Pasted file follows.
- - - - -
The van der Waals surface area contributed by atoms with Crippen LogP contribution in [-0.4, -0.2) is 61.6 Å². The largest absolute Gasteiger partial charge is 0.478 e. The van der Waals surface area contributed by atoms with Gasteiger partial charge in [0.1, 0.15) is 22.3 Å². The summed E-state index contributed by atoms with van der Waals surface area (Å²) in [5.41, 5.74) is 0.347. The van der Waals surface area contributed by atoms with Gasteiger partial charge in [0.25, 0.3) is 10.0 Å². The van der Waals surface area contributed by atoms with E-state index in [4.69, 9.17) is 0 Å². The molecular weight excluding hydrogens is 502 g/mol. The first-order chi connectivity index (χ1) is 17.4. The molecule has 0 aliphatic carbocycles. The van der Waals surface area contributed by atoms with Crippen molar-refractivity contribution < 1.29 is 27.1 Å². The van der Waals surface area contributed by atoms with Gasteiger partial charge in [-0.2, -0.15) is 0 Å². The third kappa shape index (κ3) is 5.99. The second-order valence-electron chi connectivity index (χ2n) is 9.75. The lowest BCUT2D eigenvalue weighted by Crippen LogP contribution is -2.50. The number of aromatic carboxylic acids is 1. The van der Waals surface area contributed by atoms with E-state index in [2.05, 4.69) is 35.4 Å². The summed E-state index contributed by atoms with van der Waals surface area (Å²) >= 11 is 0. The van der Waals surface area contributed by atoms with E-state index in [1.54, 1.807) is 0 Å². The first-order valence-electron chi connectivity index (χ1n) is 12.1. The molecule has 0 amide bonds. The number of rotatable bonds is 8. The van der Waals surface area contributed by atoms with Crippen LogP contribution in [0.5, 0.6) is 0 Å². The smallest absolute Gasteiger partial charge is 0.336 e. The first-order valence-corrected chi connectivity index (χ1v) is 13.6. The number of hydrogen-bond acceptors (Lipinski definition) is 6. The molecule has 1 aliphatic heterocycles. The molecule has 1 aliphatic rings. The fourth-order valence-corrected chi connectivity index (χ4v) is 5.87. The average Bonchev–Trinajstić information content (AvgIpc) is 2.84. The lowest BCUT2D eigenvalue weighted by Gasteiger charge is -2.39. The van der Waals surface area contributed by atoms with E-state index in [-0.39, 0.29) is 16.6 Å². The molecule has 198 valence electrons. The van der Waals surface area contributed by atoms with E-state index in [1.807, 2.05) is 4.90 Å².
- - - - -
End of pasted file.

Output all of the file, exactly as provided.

The van der Waals surface area contributed by atoms with Crippen LogP contribution in [-0.4, -0.2) is 61.6 Å². The largest absolute Gasteiger partial charge is 0.478 e. The van der Waals surface area contributed by atoms with Gasteiger partial charge in [0.1, 0.15) is 22.3 Å². The summed E-state index contributed by atoms with van der Waals surface area (Å²) in [5.41, 5.74) is 0.347. The van der Waals surface area contributed by atoms with Gasteiger partial charge in [0.25, 0.3) is 10.0 Å². The van der Waals surface area contributed by atoms with E-state index in [4.69, 9.17) is 0 Å². The molecular weight excluding hydrogens is 502 g/mol. The first-order chi connectivity index (χ1) is 17.4. The molecule has 0 aliphatic carbocycles. The van der Waals surface area contributed by atoms with Crippen molar-refractivity contribution < 1.29 is 27.1 Å². The van der Waals surface area contributed by atoms with Gasteiger partial charge in [-0.2, -0.15) is 0 Å². The third kappa shape index (κ3) is 5.99. The second-order valence-electron chi connectivity index (χ2n) is 9.75. The lowest BCUT2D eigenvalue weighted by Crippen LogP contribution is -2.50. The number of aromatic carboxylic acids is 1. The van der Waals surface area contributed by atoms with E-state index in [2.05, 4.69) is 35.4 Å². The summed E-state index contributed by atoms with van der Waals surface area (Å²) >= 11 is 0. The van der Waals surface area contributed by atoms with E-state index in [1.54, 1.807) is 0 Å². The first-order valence-electron chi connectivity index (χ1n) is 12.1. The molecule has 0 amide bonds. The number of rotatable bonds is 8. The van der Waals surface area contributed by atoms with Crippen LogP contribution in [0.5, 0.6) is 0 Å². The smallest absolute Gasteiger partial charge is 0.336 e. The first-order valence-corrected chi connectivity index (χ1v) is 13.6. The number of hydrogen-bond acceptors (Lipinski definition) is 6. The molecule has 1 aliphatic heterocycles. The molecule has 1 aliphatic rings. The fourth-order valence-corrected chi connectivity index (χ4v) is 5.87. The average Bonchev–Trinajstić information content (AvgIpc) is 2.84. The lowest BCUT2D eigenvalue weighted by Gasteiger charge is -2.39. The van der Waals surface area contributed by atoms with E-state index in [-0.39, 0.29) is 16.6 Å². The molecule has 198 valence electrons. The van der Waals surface area contributed by atoms with E-state index in [1.807, 2.05) is 4.90 Å².